Tuesday, December 23, 2014
“If Quite Convenient, Sir" | George C Scott (1984)
Index of other entries in The Christmas Carol Project
Since George C Scott's Scrooge has his encounter with the charitable solicitors at the Exchange, he parts ways with Cratchit earlier in the story, right after Fred leaves. In fact, Fred's visit makes Scrooge late in leaving and he's a bit flustered. He's going to finish his day there, so Cratchit will stay behind and close up shop. "Don't lock up a moment early!" warns Scrooge. That's a fair statement based on what we've seen of Cratchit so far.
In the first couple of scenes of this version, Cratchit has come off as lazy and maybe a bit dim, but he does redeem himself slightly here. Scrooge is almost out the door before he realizes he's forgotten his hat, but when he turns back for it, Cratchit is right there, efficiently holding it out. Scrooge's only acknowledgment of the kindness is to look a little embarrassed, but he follows that up right away by recognizing that Cratchit will want the whole day off tomorrow.
Had Scrooge not forgotten his hat, the topic of the day off never would have come up, but Scrooge is forced to stop and think and he realizes that this is a bit of business they need to see to. The dialogue follows Dickens closely and as I'd expect from Scott's very relatable Scrooge, he inspires sympathy when he complains about the inconvenience and injustice of paying a day's wage for no work.
For Cratchit's part, he's as sincere and sentimental about the holiday as Fred was. He comes across like he feels entitled to Christmas off, something that Scrooge seems to acknowledge when he sighs, "I suppose you must have it." Cratchit has the strength of cultural convention on his side and they both know it. I love David Warner as an actor, but so far his Cratchit is insufferable. I kind of cheer a little when Scrooge gets his last dig in with a stern, "Be here all the earlier the next morning!" and follows it up by pointing at Cratchit and commanding, "Make sure!"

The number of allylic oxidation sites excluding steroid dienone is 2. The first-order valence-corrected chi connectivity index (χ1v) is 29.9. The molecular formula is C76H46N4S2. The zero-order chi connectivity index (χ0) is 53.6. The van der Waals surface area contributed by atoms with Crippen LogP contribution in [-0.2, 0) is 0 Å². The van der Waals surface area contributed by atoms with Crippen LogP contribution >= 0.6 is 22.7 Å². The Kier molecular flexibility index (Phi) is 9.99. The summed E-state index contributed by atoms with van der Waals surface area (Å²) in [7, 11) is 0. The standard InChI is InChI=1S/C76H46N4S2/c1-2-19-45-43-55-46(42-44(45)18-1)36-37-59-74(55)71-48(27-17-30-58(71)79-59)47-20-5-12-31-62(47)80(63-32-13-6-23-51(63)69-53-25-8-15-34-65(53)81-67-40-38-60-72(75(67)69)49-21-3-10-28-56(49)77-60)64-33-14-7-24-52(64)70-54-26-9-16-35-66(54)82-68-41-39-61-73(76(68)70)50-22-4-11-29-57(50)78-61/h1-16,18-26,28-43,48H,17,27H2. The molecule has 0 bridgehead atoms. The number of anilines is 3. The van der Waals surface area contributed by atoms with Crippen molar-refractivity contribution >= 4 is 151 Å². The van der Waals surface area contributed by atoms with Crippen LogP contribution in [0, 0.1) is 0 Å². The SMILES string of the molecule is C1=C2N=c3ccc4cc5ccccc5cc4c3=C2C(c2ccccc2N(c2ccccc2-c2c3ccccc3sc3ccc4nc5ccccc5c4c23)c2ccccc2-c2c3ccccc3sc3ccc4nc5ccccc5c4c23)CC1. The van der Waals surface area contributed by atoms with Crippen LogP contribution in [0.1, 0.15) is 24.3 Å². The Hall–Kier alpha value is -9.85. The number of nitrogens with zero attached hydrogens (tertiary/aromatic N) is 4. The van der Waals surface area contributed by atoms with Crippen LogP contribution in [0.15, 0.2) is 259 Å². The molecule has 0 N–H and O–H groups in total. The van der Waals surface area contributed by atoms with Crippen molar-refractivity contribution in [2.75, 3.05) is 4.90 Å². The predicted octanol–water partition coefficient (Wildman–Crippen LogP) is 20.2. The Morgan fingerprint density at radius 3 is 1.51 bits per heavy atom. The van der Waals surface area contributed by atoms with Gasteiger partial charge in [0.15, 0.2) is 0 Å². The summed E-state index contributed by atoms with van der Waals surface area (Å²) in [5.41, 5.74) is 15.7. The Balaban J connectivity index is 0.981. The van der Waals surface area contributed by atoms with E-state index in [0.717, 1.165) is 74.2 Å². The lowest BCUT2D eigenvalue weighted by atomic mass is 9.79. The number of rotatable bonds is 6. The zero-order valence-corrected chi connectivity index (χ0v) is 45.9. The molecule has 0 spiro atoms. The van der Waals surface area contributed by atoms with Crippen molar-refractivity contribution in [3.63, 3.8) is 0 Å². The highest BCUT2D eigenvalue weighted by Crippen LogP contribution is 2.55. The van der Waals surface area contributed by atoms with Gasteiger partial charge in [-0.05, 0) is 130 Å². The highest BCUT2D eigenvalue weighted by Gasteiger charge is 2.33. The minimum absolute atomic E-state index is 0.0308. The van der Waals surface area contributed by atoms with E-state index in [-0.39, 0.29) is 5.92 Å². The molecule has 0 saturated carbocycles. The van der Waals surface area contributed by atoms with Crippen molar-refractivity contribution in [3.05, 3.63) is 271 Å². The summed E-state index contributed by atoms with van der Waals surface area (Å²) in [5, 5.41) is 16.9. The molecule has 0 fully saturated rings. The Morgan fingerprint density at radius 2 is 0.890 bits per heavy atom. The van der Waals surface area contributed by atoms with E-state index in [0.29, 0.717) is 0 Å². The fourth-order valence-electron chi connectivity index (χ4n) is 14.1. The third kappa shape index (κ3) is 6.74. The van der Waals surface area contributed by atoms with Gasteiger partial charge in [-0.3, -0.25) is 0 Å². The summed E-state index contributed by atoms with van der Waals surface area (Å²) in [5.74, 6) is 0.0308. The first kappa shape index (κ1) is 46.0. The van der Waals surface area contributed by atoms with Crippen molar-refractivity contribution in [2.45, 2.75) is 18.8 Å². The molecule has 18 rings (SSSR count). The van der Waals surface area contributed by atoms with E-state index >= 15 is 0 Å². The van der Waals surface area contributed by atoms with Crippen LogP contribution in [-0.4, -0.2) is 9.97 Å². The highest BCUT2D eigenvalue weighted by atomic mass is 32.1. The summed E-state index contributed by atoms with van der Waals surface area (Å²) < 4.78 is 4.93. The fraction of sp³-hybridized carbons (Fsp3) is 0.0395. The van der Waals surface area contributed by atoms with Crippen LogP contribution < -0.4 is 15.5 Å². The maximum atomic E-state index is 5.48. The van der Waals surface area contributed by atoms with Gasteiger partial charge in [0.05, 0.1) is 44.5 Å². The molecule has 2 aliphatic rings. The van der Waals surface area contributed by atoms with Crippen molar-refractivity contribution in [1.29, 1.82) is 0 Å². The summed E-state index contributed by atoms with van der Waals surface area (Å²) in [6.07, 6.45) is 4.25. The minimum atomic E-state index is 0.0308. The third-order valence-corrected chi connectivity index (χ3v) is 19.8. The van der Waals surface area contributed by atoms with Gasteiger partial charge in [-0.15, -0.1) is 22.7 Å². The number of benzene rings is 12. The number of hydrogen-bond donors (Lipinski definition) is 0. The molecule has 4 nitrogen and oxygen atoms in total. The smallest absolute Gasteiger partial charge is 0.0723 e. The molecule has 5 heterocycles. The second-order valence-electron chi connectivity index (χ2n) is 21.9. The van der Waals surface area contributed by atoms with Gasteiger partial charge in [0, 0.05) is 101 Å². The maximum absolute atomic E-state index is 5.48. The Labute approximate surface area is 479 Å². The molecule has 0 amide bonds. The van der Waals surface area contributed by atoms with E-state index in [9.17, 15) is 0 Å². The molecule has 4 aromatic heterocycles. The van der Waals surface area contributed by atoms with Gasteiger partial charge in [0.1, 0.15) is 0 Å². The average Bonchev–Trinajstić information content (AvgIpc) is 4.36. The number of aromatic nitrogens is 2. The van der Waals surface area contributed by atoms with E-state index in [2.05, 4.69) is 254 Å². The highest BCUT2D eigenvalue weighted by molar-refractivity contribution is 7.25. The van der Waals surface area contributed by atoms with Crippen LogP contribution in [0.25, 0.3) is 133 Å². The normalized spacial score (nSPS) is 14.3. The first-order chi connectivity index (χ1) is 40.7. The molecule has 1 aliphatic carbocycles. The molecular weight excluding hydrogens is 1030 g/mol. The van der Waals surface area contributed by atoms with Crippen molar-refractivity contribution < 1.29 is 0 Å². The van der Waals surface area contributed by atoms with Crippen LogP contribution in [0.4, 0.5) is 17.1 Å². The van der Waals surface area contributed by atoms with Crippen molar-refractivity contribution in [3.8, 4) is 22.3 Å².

Cratchit assures Scrooge that he will, but of course he totally won't.
Outside, we meet Tiny Tim as he hobbles his way up to the curb opposite Scrooge's office. He's a total cutie and unlike many of the film Tims, is actually very small. When he sees Scrooge come out of the office, he calls out, "Merry Christmas, Mr. Scrooge!" perhaps not knowing the old man's feelings about the day.
Scrooge's response to Tim is hilarious. He points his cane at the kid and says, "Don't beg on this corner, boy!"
Tim explains who he is and that he's waiting for his father. Like in the earlier scenes, Scott's Scrooge is thoughtless and uncaring, but he has a sense of humor. He humphs to himself, "Well then you'll have a long wait, won't you?"
Tim's unperturbed "Thank you, sir!" gets an exasperated "Humbug" out of Scrooge as he moves on towards the Exchange.
On the way, Scrooge passes through a couple of Christmas street scenes and encounters a couple of groups of carollers. The first is a half dozen kids who are blocking Scrooge's way, so he yells at them to clear the road and let him through. In this part of town, Christmas is being celebrated, but it's not all happiness and joy as evidenced by the sound of a baby's crying in the background.
When Scrooge reaches the Exchange, he meets the second group of singers: a professional bunch with brass instruments. There's plenty of room here though, so Scrooge simply ignores their Christmas greetings and offered donation cup. He heads into the building where he'll conduct some business and meet the charitable solicitors.
After that scene, the movie returns to Cratchit as closing time arrives and he meets his son outside. It's impossible to dislike Cratchit outside the office. He dotes on his son and lovingly picks him up to carry him as the two of them talk about how excited they are that Dad's got the whole day off tomorrow. Cratchit may be a lousy employee, but he's a great father.
At Tim's suggestion, they walk by the Exchange on the way home to watch the kids playing in the snow. Thankfully, they don't meet Scrooge, but the same band is still playing. They don't slide, but just watch the other children who are doing that and throwing snowballs at each other. Instead of using the sliding as a metaphor for Cratchit's cutting loose and celebrating, this film makes it a symbol of Cratchit's hopes for Tim. He wants to see his son playing that way one day.